Euro Crisis Has Washington on Edge (6/19)     Print Email

By Michael Mosettig, Former Foreign Editor, PBS News Hour

Washington policy wonks are so worried about the euro that a luncheon speech from German Vice Chancellor and Economics and Technology Minister Philipp Röesler packed a hotel ballroom. Sponsors of the event, the Friedrich Naumann Foundation, said they haven't pulled in this kind of crowd in two decades.

 

Coming on the heels of the second Greek parliamentary election, Röesler's speech reflected the collective sigh of relief heard from the G20 Summit at Los Cabos, Mexico, to markets in Asia, Europe and the U.S.

But from the minister, who gave his prepared speech in English and handled questions after in German, the response to the defeat of an anti-bailout leftist party was clearly measured, as if anticipating tough bargaining ahead with whatever coalition comes together in Athens.

"Only if Greece has a functioning government, can we continue on the path of consolidation," Röesler said, adding, "we expect the Greek government to implement the promised reforms."

The minister did try to demonstrate some flexibility, asserting that budget trimming was not an end in itself and consolidation and growth go together. But when asked why easier terms were not on offer for Ireland, which has complied with EU austerity demands, he said that structural reforms have to be in place in countries receiving bailouts before more money emerges.

Without specifying either his French partners or his U.S. counterparts one block west in the Treasury Department and White House, Röesler asserted that growth fueled by borrowing will not work in the long term.

The Free Democrat party leader gave an upbeat answer to the final question about the FDP's political prospects as their poll numbers have dramatically shrunk since the 2009 elections. He suggested the party has hit bottom, that the polls are moving back and that Germans are once again listening to their arguments.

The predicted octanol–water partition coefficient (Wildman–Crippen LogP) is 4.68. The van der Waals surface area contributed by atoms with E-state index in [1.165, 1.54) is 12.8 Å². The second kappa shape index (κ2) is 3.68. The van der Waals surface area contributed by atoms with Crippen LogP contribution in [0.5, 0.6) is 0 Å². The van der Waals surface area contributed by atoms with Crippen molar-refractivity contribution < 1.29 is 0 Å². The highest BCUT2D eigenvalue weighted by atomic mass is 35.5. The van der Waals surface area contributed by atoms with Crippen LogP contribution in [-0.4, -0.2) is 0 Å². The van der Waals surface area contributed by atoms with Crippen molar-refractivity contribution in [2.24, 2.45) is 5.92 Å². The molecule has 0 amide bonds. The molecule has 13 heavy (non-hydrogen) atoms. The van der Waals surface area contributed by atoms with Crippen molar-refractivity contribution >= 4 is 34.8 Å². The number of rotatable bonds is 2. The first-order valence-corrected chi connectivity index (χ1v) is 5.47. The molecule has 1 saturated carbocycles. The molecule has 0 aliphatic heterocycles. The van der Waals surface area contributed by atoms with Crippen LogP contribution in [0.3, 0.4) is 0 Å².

• World Radio Conference Outcomes

    By Patricia Paoletta, Washington DC

    The latest World Radiocommunication Conference (WRC) wrapped up in late November after four long weeks of negotiations between 3400 delegates from around 165 Member States. All in all, the WRC resulted in positive outcomes for both 5G and Wi-Fi, and will benefit both the U.S. and Europe's communications agendas, particularly with respect to the decisions on spectrum to be allocated for the all-important 5G service. The effect will be to ensure the more rapid development of the next generation of mobile broadband in a manner consistent with U.S. planning and existing development.  Debates on 5G dominated the conference, but allocations for high-altitude platform stations (“HAPS”) sought by U.S. based firms were also favorable. As a result, plans to provide additional internet service to underserved areas may be accelerated.

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UMD Jean Monnet Research Project

The University of Maryland has received a Jean Monnet grant from the EU to conduct a series of policy exchanges between Europe and the US on filling infrastructure needs and the utility of public/private partnerships as the financing mechanism. If interested in participating in or receiving more information about these exchanges, please contact Rye McKenzie (rmckenzi@umd.edu).

New from the Bertelsmann Foundation

The Bertelsmann Foundation is an independent, nonpartisan and nonprofit think tank in Washington, DC with a transatlantic perspective on global challenges.

"Edge of a Precipice" by Nathan Crist

"Newpolitik" by Emily Hruban

 

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